Rumors have it that Google will go live with something they call “Toolbelt” internally, and which was seen in the wild as a prototype before. I’m also hearing rumors about something called Google Squared, a kind of spreadsheet-oriented fact tool perhaps similar in intent to the WolframAlpha engine talked about lately. (Indeed, GoogleSquared.com seems to be registered with Google.) But let’s see what happens, I can’t confirm either of these to be valid, or confirm that either one will be presented today if valid!
Gabriel Stricker walked on stage to welcome people and tell that the event is followed by a Q&A; you can send questions to email@example.com. Gabriel says (perhaps paraphrased), “Our fundamental task really is to be able to present to them [users] the complexity of the web, to meet their sort of growing, sophisticated needs, in a way that continues to be elegantly simply, and straightforward.” He says today, Google will share a number of developments in this area. Udi Manber enters next to talk about search quality, presenting the following slide (Yvo Schaap collects all slides that were shown so far):
“If users can’t spell, it’s our problem.”
After Udi juggled three (apparently fake) eggs, Patrick Riley enters to talk about Google’s “Spellmeleon”, a mix between Google’s “see results for” interstitials (called Chameleon internally), and their “Did you mean?” spellchecker... which for some time now presents results for a different query than the one you entered.
Scott Huffman talks about Google mobile, followed by Marissa Mayer, who explains how “Universal Search” expanded from 2007 to 2009, offering more “rich” results (like direct thumbnails and videos). Marissa mentions the “Bento box” approach – results are organized but still compact. On another note she adds that “hundreds of thousands” of SearchWiki annotations are added every day (SearchWiki is Google’s name for thoise Digg-like features in results).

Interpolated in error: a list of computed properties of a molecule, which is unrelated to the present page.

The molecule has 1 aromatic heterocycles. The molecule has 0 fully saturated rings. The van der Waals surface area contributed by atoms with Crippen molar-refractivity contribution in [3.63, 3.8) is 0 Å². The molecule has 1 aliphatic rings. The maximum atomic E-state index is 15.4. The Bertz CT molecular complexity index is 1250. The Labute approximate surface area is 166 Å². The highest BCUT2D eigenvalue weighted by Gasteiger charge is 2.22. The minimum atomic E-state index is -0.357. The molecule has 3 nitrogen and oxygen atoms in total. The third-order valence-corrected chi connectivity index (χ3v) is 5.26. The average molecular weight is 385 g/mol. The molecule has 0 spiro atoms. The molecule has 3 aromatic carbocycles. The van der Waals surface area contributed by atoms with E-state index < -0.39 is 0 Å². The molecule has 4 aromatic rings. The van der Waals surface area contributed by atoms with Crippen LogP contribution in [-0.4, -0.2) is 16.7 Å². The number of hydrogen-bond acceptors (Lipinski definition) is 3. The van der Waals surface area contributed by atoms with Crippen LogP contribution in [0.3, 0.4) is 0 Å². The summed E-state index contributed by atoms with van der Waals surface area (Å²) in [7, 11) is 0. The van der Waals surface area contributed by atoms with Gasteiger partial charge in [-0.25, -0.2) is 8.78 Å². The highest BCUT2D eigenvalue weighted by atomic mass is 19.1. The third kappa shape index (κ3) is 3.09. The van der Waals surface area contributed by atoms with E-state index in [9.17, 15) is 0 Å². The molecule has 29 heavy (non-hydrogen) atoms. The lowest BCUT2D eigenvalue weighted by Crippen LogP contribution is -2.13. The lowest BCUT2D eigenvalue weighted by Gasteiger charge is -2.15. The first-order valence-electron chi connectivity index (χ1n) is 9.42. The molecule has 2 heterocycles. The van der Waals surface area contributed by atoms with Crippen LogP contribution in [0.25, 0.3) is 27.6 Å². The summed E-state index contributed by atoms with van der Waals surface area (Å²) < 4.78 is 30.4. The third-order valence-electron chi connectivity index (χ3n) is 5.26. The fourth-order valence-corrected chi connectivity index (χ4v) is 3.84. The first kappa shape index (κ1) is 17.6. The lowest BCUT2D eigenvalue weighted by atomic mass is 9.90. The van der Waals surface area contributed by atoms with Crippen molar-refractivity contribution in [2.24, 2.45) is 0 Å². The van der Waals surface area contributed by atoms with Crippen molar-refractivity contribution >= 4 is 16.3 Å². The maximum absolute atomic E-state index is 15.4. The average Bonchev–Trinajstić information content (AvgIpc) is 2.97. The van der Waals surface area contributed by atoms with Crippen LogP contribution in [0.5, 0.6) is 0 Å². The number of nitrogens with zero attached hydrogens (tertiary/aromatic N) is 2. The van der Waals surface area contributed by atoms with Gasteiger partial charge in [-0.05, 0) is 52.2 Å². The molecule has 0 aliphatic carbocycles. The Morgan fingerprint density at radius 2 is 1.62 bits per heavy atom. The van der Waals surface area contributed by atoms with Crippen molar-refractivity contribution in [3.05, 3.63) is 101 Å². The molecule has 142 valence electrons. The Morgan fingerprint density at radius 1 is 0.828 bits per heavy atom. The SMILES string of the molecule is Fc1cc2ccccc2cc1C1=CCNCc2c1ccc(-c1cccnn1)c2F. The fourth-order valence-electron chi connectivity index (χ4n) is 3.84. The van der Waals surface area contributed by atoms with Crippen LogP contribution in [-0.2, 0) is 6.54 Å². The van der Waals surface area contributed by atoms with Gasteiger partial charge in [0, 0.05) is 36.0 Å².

Marissa announces that Google search options will go live today, as the rumors expected:
From Google’s slide; you can view results sliced into different segments, like recent results, or reviews.
Also as the rumors expected, Marissa now announced Google Squared, a fact collecting, data extraction tool:
Marissa says Google Squared attempts to “take the unstructured web” and built it into structured information. Google’s Matt Cutts at his blog wraps up the Squared demo:
... if you typed in “small dogs” then Google would try to return types of small dogs, along with facts like how much they weigh. It’s easy to add a row to the Square, so you could add a row for Lhasa Apso and Google will try to infer the relevant facts from the web. You can also add new columns, e.g. if you type “energy level” then Google will look for corroborating facts across the web and try to guess the energy level of each type of dog.
Marissa then announced Google “Rich Snippets”:
A result with an average review rating indicator
Google announces that for these rich snippets, they’re now supporting certain annotation standards, like RDFa (but they’re rolling it out gradually based on a whitelist, so not all sites can participate yet). Yahoo too has an initiative – called SearchMonkey – that aims to let webmaster provide structured information about the data contained in pages.
Next in the presentation is an Android phone app called SkyMap, and Q&A follows.
[The presentation ended. This post may be edited as new info comes in. Thanks Yvo, /pd, and everyone else who commented!]
>> More posts